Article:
baby week - a bit more on sleep and your baby

I think that the decision is not hard to make when it comes to co-sleeping or not, even if you think that you won't at some point your little baby will end up in bed with you (unless you or your spouse are a terribly hard sleeper). It's just a nice way to live and I can't imagine it any other way. There are a few traps that you may find yourself getting into so watch out and think things through a bit so that you know the obstacles that may come up and so that you know how you want to answer them when they do. I would suggest Dr. Michel Cohens book "The New Basics" it's the most comprehensive book on parenting without being overwhelming (because having is a baby is overwhelming enough!). It is arranged by 'issue' in alphabetical order so yes, there is a chapter called "sleep"!

Dr. Michel Cohen is pretty funny in his book when he explains that "In observing family dynamics, I was puzzled as to why some babies would sleep through the night and others wouldn't. I learned that the parents who were a little less responsive to late-night fussing always had kids who were good sleepers, while the jumpy folks had kids who would wake up repeatedly at night until it became unbearable." I think that you will find that after a few nights there will be a rhythm between you and your husband and your baby and you will figure it out together. Make sure you get your spouse involved in the nighttime activities, it will bring him closer to the baby and although you may want to handle it all yourself it's good for him to do things too. Make some bottles so that he can feed the baby from time to time and if your baby wants nothing to do with a bottle just give it to your husband and let them figure it out, it will be frustrating at first but in the end its good for everyone. He will feel more involved and your baby will get the feel for a bottle which may come in handy from time to time!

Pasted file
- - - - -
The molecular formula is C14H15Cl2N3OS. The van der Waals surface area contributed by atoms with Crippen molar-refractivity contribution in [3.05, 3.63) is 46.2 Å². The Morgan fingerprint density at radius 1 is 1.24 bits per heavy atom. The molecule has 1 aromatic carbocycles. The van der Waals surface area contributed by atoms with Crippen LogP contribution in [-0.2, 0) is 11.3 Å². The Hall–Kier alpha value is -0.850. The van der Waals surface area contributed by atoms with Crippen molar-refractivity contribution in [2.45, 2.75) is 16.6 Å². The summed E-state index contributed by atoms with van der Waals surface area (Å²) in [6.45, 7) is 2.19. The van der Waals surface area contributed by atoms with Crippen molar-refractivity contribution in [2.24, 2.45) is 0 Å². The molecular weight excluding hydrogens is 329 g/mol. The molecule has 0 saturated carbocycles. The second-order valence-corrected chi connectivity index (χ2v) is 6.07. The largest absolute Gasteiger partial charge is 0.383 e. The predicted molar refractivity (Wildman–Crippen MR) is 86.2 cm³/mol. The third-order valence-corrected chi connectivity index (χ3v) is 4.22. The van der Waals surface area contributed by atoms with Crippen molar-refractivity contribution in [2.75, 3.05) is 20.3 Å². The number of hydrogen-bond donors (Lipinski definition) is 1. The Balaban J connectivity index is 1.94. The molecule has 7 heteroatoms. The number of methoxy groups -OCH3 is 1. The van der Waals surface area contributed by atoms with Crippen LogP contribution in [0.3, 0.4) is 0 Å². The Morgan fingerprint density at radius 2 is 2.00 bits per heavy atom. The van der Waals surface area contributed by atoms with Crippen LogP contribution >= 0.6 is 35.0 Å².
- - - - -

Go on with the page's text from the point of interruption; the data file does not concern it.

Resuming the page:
When it comes time to move the baby into his/her crib or bed it's a good idea to create a rhythm, play for a bit at night, take a bath, sing songs, put your baby into her/his crib when she is still awake, say good night and voila! In the beginning it will never go like this but keep up the ritual, whatever it may be, and eventually they will get into the rhythm with you.

Good Luck and see you in the morning!


Anonymous said...

Something tricky, though ~ the first nights at home coincide with the "milk coming in," so if you're opting to breastfeed 100%, then there's not enough milk to prepare that nighttime bottle for dad to use. I know some people use a small amount of formula at night to lay the foundation for sleeping through the night while giving the milk supply time to get going.

nonchalant mom said...

thank you for your very good comment. In my opinion it is most important in the first few days as your milk is getting going that you breastfeed 100% this is both for you and your baby, until you know what your milk flow is going to be like you should breastfeed. First of all, to get your milk pumping and so that you do not get engorged (super painful!!!) and secondly so that you and your baby get into a rhythm. Leave the pumping for extra milk for a few weeks down the road. Maybe I should have been more clear but the time for daddy to help is a bit later on if you are breastfeeding. (I can feel another blog coming on!!).. thanks again for the comment.

Anonymous said...

Dr. Cohen's plan makes the plan for transitioning baby to his own bed seem easy! :-) With my older son that definitely did not work...after cosleeping for over a year and a half we tried this and it only resulted in major crying and being as we are not fans of cry it out this did not work for us. So now he is 3 1/2 and we still need to be there with him as he goes to sleep! Fingers crossed that we have better luck with our six month old (who also cosleeps)! :-)

Karen Bannan said...

LOL. My husband and I fall into the less responsive category, and we have two great sleepers! I just posted about tips to help moms and dads get their babies to sleep. Feel free to take a look!

As for co-sleeping: I have read enough studies that say co-sleeping (as in sleeping in the same bed) is not a good idea. However, I'd think that having an actual co-sleeper attached to the bed would probably be good for someone who was nursing or who felt very strongly about sharing a room with their child.